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Reverse-engineering Bauhaus paper designs (part two)

My Bauhaus reverse-engineering work has been continuing this chilly springtime, and I wanted to share a few new pieces. (New to me, anyway, but definitely not new in any sense of the word!)

There’s three different items here. One is a cone-shaped structure – part of a large, extensive family of expanding cuts (See some interesting usage of this concept by Haresh Lalvani). I’ve just started digging into this – and each tiny tweak I make changes the results dramatically. Differences in cut length, spacing, width of rings, how many of them there are, the tensile strength of the paper… there’s a lot of factors to contend with! But I keep finding interesting new behaviors so this is certainly worth more exploration.

Another model is an elegant twisting spiral – a tiny version of a larger recreation of this original piece:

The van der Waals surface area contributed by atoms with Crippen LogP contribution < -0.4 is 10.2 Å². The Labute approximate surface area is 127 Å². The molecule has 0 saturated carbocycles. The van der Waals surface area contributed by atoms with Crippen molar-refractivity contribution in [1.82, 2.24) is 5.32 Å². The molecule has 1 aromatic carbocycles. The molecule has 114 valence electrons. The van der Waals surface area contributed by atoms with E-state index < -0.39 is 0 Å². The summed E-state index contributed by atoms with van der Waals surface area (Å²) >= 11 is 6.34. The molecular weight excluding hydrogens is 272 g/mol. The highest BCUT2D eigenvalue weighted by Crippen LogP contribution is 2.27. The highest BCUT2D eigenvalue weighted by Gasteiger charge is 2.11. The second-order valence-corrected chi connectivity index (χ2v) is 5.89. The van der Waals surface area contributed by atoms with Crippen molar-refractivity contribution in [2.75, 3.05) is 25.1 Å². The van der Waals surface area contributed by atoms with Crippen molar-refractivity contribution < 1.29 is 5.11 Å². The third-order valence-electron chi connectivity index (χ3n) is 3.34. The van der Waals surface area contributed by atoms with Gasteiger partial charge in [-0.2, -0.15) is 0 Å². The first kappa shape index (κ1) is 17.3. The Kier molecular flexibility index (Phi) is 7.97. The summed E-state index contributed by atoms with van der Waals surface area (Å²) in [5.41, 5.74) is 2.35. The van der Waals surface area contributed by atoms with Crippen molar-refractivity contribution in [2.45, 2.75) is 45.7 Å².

I’ve been entranced with this design since I first saw it 3 years ago, and I’m very glad to have finally figured out how to recreate it! There is currently a large version of this (1m / 3 feet) hanging in the middle of our family room, where it gets much attention from our young son.

The last piece is a fairly simple set of alternating papercuts, but it creates quite a lovely effect. I re-created this using the same proportions as one used in the MoMA 1938 Bauhaus exhibition. Of course, like any of these other models, one could use an endless variety of cuts and spacing, but this particular one is a slavish reproduction of the original (to my best ability). On my refrigerator at home I have a photo magnet I picked up last year at the Bauhaus Dessau gift shop, featuring a photo of the balconies of the Dessau building. I have to say I see a lot of similarities between this paper model and the building itself… I wonder which one came first?

If you’re interested in making some of these creations, consider signing up for my summer course – at a Bauhaus UNESCO world heritage site just outside of Berlin. Well worth it, in my opinion 🙂


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